Bats of Puerto Rico,Michael R. Gannon, Allen Kurta, Armando Rodriguez-Duran, Michael R. Willig Caribbean Journal of Science, Vol 41,No.4, 882-883, 2005

978-976-640-175-7
US$30 (s)

Bats are the most species rich and abundant of native Caribbean mammals, and studies of their distribution helped inspire such conceptual breakthroughs as the equilibrium theory of island biogeography (Koopman 1958). Some bats are keystone species because they sustain rich underground ecosystems by congregating in large numbers in cave colonies, while others pollinate flowers and disperse seeds, thus helping restore local forests. The people of the Caribbean have duly taken notice, including bats in the folktales and readily making use of their guano.

It is hard to envision a single field guide-style book to span decades of work on bat biology and at the same time provide insights into the natural history, landscape, and culture of Puerto Rico. Gannon and coauthors have accomplished just that. This book is welcome if only because the essential Los murciélagos de Cuba (Silva-Taboada 1979) is out of print and was published before most undergraduate students were even born. As it stands, Bats of Puerto Rico will likely become an instant classic among professional and amateur naturalists, and might even inspire a new wave of ecotourism to that part of the world.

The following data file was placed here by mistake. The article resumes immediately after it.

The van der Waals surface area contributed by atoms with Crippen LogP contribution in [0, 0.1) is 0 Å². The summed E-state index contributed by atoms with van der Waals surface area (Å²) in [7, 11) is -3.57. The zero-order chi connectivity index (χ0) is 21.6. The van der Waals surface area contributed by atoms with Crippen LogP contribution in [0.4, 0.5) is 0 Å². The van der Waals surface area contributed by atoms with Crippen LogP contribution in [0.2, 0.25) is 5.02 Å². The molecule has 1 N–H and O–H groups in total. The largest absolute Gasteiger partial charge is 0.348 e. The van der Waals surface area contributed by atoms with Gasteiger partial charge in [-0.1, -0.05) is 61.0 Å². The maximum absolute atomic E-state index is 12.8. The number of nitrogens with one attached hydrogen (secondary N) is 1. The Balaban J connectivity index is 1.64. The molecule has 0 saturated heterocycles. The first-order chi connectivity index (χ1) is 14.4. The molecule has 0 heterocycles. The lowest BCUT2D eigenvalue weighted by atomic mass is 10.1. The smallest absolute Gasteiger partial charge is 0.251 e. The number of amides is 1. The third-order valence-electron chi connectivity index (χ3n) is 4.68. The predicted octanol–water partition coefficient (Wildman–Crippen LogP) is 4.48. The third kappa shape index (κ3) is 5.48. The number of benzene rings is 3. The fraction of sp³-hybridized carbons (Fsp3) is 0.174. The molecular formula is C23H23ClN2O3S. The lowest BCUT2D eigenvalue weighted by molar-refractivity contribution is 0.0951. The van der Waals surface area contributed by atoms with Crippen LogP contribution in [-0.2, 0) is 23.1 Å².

The book begins by reviewing the natural history of Puerto Rico and, more generally, the ecological biogeography of the Caribbean region. Besides the typical treatment of species-area relationships, the introduction explores bat community ecology with unusual depth. The hypothesis that a core community of Antillean bats has been structured around food resources, while being shaped by hurricanes and the caves that provide shelter from them, is an original idea that some readers will encounter here for the first time (Rodríguez Durán and Kunz 2001). Right from the start the book is infused with a local perspective that is often lacking in field guides designed by and for foreign researchers. The advantages of this approach are apparent throughout, but they are more obvious in discussions on the role of bats in pre-Columbian and contemporary Puerto Rican culture.

The second chapter balances such investigations of the links between humans and bats with standard accounts of bat biology. Here the authors dismiss the myths surrounding bats, aiming to muster public support for bat protection. With zoonotic diseases making headlines, scientists must offer a rational account of the health risks associated with bat populations. The authors achieve this, although a sterner warning about preventive rabies immunization for people working with bats than “should consider” (p. 49) is warranted.

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